Buyer beware…

Interesting ‘tricks’ of the trade…

From Money Talk News.

If you automatically reach for a $39.99 sweater or load up
on $11.99 albums on iTunes, you’re not alone. The strategy
of ending prices with 99 cents has worked its magic on all of
us. Merchants use a variety of strategies to get us to spend
more – from labeling prices without dollar signs to setting a
per-customer limit. These practices are used with all kinds of
products, including clothes, food, toys, cars and houses.
Whether you’re shopping for the holidays or for everyday
items, it’s easy to fall for simple pricing tricks, warns Money
Talks News money expert Stacy Johnson: While you
probably don’t stop to consider the pennies on a price tag, let
me assure you, your friendly merchant does. Here are seven
common pricing traps – and how to avoid them.
1. Prices ending in ‘9,’ ’99’ or ’95’ – Known as “charm
prices,” tags that end in “9,” “99” or “95” make items appear
cheaper than they really are. Since people read from left to
right, they are more likely to register the first number and
make an immediate conclusion as to whether the price is
reasonable. When professor Robert Schindler of the Rutgers
Business School studied prices at a women’s clothing store,
he found the 1 cent difference between prices ending in
“.99” and “.00” had “a considerable effect on sales,” with
prices ending in “.99” far outselling those ending in “.00.”
This works to the last digit on a product as small as a $1.29
iTunes download. But it’s also effective on anything from a
pair of jeans to a car or house. Homes selling for $299,000
often sell faster than those costing $300,000. The reason?
It’s under, rather than at, the upper limit of those shopping
for houses in the $250,000 to $300,000 price range. Pricing
that doesn’t end in “9” also tells our minds a story. If a price
ends in “4” or “7,” for example, it’s likely to stand out
because it doesn’t end in “9.” And it subliminally suggests
the seller has seriously considered the price.

2. Dollars without cents – If you see prices stated as whole-
dollar amounts and no change, the retailer or restaurateur is

sending the message that you’re in a high-end place. The
implication is that if you’re concerned about pocket change,
you should move on.

3. Prices without dollar signs – In a Cornell University
study, guests given a menu with only numbers and no dollar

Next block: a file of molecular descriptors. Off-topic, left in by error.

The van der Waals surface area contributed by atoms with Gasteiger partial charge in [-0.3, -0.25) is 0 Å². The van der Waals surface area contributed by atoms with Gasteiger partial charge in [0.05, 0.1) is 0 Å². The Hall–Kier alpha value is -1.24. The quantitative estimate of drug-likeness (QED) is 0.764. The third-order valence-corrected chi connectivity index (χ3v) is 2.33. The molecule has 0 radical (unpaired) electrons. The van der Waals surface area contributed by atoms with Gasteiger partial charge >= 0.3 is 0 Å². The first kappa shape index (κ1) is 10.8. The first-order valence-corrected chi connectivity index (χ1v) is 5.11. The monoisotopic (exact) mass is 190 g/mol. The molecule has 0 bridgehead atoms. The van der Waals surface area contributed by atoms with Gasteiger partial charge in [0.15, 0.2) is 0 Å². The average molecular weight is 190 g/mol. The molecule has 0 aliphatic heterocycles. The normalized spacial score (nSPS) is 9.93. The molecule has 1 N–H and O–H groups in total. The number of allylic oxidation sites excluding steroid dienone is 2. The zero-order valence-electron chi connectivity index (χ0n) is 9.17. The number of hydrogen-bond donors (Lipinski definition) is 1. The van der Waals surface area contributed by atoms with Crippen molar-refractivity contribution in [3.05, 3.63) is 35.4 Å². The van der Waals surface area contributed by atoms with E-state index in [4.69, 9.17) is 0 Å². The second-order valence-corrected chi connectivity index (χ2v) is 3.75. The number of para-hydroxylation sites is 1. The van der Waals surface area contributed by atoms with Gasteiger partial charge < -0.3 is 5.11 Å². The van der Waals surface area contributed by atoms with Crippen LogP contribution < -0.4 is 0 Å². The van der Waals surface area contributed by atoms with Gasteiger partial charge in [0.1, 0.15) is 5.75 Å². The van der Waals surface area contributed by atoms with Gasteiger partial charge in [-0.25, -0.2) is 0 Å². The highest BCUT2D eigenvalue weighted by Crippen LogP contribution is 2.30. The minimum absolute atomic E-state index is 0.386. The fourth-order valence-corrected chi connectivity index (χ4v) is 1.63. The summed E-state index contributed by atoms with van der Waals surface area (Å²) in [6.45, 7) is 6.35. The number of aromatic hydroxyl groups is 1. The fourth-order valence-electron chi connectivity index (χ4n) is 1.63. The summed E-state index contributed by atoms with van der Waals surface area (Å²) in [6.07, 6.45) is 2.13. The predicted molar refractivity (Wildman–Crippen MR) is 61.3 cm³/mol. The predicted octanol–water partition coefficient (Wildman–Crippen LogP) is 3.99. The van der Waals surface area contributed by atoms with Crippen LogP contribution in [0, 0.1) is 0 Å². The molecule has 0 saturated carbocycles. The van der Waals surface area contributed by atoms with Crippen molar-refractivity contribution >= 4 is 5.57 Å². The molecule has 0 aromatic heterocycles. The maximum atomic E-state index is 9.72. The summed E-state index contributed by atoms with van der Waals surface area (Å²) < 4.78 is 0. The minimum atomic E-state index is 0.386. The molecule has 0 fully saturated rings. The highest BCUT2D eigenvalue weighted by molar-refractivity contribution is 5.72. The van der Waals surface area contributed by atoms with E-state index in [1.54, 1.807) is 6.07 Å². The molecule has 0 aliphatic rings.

signs spent more than those who received a menu with either
prices showing dollar signs or prices written out in words.
The same tactic translates to retail stores. When items are
marked “20” without the dollar sign, retailers are hoping
customers won’t associate the amount with money. Thus,
they will be less likely to keep a running tally of how much
they’re spending as they shop.
4. ‘10 for $10’ trick – Stores push deals like “10 for $10,”
aiming to get shoppers to buy items like soup, cereal, etc., in
bulk. But here’s something stores don’t advertise: You don’t
always have to buy in bulk to get the deal. In many cases,
you can just as easily buy one for $1. Ask your retailer
before loading up your cart.
5. Per-customer limits – When stores add limits to products
– like “limit four per customer” – it tricks shoppers into
thinking the product is scarce, the price is low or both. It
also gives the impression of big demand. You find yourself
buying several – when you would normally buy just one – to
avoid missing out.
6. ‘Free’ promotions – Retailers know “free” is the magic
word. So, they roll out deals like “buy one, get one free,”
sometimes persuading us to buy things we normally
wouldn’t. Free-shipping incentives requiring us to spend at
least a certain amount of money also draw us in.
7. Simple prices – Simple prices, especially on products
susceptible to future markdowns, allow shoppers to quickly
compare how much they’re saving. It’s easy to compute the
discount on a product originally priced at $50 that now costs
$35, as opposed to an item originally priced at $49.97 that is
now on sale for $34.97.
The bottom line – The psychology of shopping affects
virtually everything you buy. These tricks are so simple, it’s
easy to believe you’re too sophisticated to fall for them.
However, odds are that you do – and so do millions of other
people. Otherwise, retailers wouldn’t use these practices.
But being aware they exist – and work – may help you
overcome them, and make you a smarter shopper.


Comments

Buyer beware… — 16 Comments

  1. The words “It’s free!” always makes Heinlein’s TANSTAAFL acronym pop up in my mind.

    Good post.

  2. I have had any number of discussions with friends, relatives, and strangers about gas prices. When I see a sign that says 274.9 I quote it at 275. I am amazed by the number of people that will argue with me that it is not 275 but 274. Since I learned the rounding rules for decimal numbers in 4th grade I sincerely worry about the mathematical knowledge of the US public.